Pricing your Crafts by Multiplying

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Floating around in the How Do I Price My Work universe is the formula of multiplying; doubling (2x), tripling (3x), or quadrupling (4x) your Cost Of Goods (materials and supplies used to make your item). I think this formula has been around since the first crafter sold an item to her sister, neighbor, or friend. It’s very basic and easy for those of us who are creative, but not so interested in complicated mathematical formulas.  However, I think even if you use this type of pricing formula you need to make sure you are getting paid for your labor.
We have a silk flower arrangement to price. The Cost of Goods (COG) to make the arrangement was $15.00 and took 1 hour to make.  You would like to earn $15 per hour. If you 2x the COG you’ll price the arrangement at $30.00 and you’ll just make your desired labor fee. Researching other similar floral arrangements you find that the average arrangement sells for $50.00 online, $45.00 in a mail order catalog, and $35 in craft stores. Consider your market (who you are selling to and where you are selling) and price your arrangement accordingly.
In this example the Multiplying Formula worked well, but that’s not always the case. Let’s say I’ve determined I wanted to earn $10.00 an hour. If I was selling bracelets with a COG of $2.00 and a labor cost of $5.00 (it took half an hour to make the bracelet) and I 2x the COG, I would price the bracelet at $4.00 and not earn the labor fee I wanted. If I 3x the COG to price the bracelet at $6.00, I still wouldn’t earn the labor fee I want – I’d need more than three times the COG to reach my desired $7 price. Bottom line is that the Multiplying Formula doesn’t always cover Cost of Goods, Labor, and Overhead so be sure to keep all those things in mind when pricing your crafts.

By: Maria Nerius, Resident Craft Expert

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  1. says

    I definitely agree with what you said that it doesn’t always work out. I have a friend who made and sold baby blankets. She priced them by multiplying by 3. I don’t think she got what she was worth. Also, you could make a beautifully intricate and small piece with the COG very low. And like your bracelet example, the multiplying method would not be a very good idea. Thanks for the post! I’m in the process of making and pricing crocheted items for my first craft fair.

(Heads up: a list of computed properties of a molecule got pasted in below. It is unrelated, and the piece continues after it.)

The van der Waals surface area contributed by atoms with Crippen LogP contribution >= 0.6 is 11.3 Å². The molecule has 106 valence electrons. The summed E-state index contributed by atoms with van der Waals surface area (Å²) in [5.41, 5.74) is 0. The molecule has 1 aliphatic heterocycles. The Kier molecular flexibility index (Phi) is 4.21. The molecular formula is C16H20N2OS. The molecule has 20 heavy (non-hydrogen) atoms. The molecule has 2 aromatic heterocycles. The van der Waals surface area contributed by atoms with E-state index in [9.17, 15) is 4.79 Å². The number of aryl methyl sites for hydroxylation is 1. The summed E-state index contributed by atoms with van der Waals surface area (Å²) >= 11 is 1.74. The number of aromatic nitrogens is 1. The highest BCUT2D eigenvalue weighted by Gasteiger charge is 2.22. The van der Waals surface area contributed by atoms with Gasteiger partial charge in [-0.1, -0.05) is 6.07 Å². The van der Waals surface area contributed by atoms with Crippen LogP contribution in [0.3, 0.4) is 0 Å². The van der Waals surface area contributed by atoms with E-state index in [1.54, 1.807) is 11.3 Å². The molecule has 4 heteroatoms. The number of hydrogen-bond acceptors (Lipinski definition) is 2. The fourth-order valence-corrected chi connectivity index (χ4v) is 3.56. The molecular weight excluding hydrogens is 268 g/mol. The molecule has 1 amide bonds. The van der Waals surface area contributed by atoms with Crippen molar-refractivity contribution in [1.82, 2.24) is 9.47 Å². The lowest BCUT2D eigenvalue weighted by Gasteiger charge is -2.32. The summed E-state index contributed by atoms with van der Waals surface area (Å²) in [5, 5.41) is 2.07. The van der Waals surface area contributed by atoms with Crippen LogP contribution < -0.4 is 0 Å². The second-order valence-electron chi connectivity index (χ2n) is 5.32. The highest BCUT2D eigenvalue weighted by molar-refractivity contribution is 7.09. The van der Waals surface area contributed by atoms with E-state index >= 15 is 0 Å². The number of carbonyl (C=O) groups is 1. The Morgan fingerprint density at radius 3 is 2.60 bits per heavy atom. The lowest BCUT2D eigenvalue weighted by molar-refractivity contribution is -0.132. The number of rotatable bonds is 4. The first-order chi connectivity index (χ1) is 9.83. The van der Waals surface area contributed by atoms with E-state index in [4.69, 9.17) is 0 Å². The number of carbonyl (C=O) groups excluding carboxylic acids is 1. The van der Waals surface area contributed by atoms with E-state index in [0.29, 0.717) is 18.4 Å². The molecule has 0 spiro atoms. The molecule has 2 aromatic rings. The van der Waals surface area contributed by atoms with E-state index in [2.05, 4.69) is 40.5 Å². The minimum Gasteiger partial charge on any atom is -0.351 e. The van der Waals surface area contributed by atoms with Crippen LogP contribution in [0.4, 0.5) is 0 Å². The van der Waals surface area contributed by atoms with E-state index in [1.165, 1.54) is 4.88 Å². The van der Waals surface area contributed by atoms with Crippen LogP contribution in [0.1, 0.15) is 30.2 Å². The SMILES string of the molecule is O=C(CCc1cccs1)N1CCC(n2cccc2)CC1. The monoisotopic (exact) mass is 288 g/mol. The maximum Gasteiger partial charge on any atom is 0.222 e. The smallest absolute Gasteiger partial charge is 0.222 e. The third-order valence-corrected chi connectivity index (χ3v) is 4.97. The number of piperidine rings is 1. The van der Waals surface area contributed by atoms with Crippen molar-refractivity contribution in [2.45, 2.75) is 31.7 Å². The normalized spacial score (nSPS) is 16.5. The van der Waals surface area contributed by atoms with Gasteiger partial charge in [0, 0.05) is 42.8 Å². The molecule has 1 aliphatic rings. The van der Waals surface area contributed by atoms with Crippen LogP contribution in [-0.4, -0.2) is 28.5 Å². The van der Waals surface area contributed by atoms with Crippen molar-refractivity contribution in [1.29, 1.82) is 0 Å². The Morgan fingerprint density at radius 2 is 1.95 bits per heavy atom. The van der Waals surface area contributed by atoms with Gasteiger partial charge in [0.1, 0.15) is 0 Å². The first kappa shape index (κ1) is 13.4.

2. Wendy says

    Wow. To be able to pay yourself $15/hour and be below fair market value? What can you make for that? All my yarnworks are “assume $5/hr, ad time cost to materials cost, and end up with something 3-10X what anyone wants to pay for the item.

  3. Kathleen Mullis says

    I have a big question for you. I am attempting to start a small business of taking orders for custom made crocheted baby items. I haven’t got the slightest clue on how to charge for what I make. In my ads that I have placed I have said that I am flexible to the cost of the item, because it all depends on how much detail there is and how much bling they desire. I have made blessing/baptism gowns some I would charge maybe $20, that would be for just a plain gown, but then there are some that I would also charge $150 for. That type would be decked out with pearls,lace, flowers, and so forth. My question is this how do I determine how much to charge for outfits, and things of this nature. I have no idea how to price these types of things. I hope you can help me out. Thank You Kathy

  4. says

    I make personalized jewelry.

    I have recently decided to add Bridal Accessories. This does includes Combs, Tiaras, Bridal Necklaces and Bracelets plus Shoeless Sandals, Earrings. Wedding Glasses with or without a giftbox (I do the satin lining and gift wrapping). I am also doing Unity Candles and Tapers all decorated. Birdcage Veils. I plan on doing other Veils too.
    I can price the jewelry. The decorated glasses sell here for $40. Canadian.
    Tiaras, Combs, Birdcage Veils are where I need help.

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